I wanted to do the first science fiction ghost story and it would have all the classic elements of a ghost story but inextricably bound up with the high technology of science fiction.
"The Troubled Spirit" was a story idea that Sylvia liked very much. She was very interested in developing it with me, to the extent that she oversaw it in the way that Gerry normally oversaw the other tales that I was writing. In other words, when I was having story discussions it was usually with Gerry, but in this instance it was Sylvia.
I was interested in it for a number of reasons. I am interested in things of the heart and the spirit as well as of the mind, and there was also a bit of a challenge in trying to construct a story that would effectively be a ghost story in space. In this instance, as in all of the stories that I wrote, I tried to find a point of departure that the people who would watch it could lock into. In that context, there was a lot of stuff being written at the time about how plants could communicate with people. There were also a number of scientific theories being mooted that the human brain only engaged about 35 percent of its capacity. The rest of it was one great vast question mark and no one really could understand its potential. Taking all of those things and putting them into a technological context, it seemed reasonable to me that the Alphans could have a device that would boost signals that came from those uncharted areas of the brain. They could also log them and connect them up with plants, which were emitting signals of a matching kind. So we had, in effect, a form of electronic, technological seance happening on Moonbase Alpha.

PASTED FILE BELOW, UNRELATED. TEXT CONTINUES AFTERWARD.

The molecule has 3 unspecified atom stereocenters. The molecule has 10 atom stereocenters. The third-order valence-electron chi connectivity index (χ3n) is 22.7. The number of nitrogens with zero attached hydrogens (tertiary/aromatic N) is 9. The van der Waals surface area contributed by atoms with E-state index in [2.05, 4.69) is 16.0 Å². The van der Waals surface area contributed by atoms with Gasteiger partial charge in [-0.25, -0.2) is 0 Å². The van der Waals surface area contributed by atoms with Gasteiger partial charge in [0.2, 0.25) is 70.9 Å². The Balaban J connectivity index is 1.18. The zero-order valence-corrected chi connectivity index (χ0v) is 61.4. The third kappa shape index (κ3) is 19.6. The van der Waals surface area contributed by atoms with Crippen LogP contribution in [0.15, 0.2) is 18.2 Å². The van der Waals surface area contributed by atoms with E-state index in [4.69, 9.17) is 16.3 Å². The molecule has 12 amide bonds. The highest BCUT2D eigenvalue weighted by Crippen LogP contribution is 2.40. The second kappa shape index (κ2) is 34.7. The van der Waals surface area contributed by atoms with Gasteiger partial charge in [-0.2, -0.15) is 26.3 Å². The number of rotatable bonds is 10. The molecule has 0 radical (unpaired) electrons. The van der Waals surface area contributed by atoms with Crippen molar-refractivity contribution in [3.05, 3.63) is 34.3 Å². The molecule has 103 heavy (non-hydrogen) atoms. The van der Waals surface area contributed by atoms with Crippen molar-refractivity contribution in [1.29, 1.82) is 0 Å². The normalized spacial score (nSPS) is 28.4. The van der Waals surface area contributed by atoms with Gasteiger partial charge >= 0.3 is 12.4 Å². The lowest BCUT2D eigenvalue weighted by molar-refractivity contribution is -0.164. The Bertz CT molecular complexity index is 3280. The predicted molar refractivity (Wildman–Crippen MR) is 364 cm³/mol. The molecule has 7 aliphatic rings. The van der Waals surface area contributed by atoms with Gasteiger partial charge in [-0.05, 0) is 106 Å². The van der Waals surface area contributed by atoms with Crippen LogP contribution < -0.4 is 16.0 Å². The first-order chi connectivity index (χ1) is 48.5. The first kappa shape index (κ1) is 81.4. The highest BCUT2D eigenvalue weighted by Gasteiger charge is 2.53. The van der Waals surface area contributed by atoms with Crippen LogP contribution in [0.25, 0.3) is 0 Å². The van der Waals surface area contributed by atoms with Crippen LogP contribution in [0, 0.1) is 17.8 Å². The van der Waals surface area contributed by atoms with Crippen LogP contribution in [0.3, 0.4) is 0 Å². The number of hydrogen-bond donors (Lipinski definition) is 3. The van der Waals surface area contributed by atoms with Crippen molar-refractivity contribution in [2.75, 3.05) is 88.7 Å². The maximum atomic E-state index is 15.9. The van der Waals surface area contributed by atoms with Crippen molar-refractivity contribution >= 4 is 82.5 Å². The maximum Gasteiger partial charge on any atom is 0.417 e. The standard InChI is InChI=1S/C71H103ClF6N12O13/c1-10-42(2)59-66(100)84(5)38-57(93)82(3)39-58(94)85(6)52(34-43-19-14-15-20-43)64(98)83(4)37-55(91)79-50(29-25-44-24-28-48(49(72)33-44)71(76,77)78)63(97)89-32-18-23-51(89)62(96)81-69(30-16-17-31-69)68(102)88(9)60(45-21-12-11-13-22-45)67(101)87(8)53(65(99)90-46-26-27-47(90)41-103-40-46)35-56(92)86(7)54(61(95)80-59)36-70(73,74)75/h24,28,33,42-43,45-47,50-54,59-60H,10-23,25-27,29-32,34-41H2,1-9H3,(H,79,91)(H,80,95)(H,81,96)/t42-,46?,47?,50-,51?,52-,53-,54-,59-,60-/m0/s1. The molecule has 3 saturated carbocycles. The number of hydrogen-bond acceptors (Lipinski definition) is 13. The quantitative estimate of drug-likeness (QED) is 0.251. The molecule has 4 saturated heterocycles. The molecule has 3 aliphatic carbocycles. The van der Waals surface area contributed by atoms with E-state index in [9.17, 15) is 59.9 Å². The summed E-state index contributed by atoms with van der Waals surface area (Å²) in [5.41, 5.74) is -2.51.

It was to do with plants and how plants were the essence of the Alphans' continued survival on the Moon. The development of how they could feed themselves was obviously something that had to be continuous...without it they would simply perish. Anything that would enhance research and development into the production of food was essential, so on that basis it was a valid story. It was also valid on the basis of what was happening on Earth at that time in terms of the philosophical and scientific investigations into the nature of plant and human communications. So we took that as the starting point.
In the context of a seance, where normally there's a voice or a form of possession that is meant to take over the medium, what we conjured up is a vision of a Moonbase Alphan who is grotesquely disfigured. This Alphan is of a vengeful state of mind, claiming to have come back to avenge a horrible death. The key, the thing that gives the story its very interesting symmetry, is the fact that this Alphan is coming back to avenge a death that has not yet happened. At the same time, everything that the Alphans do to counter this dangerous presence in their midst is pushing it towards the death that it has come back to avenge.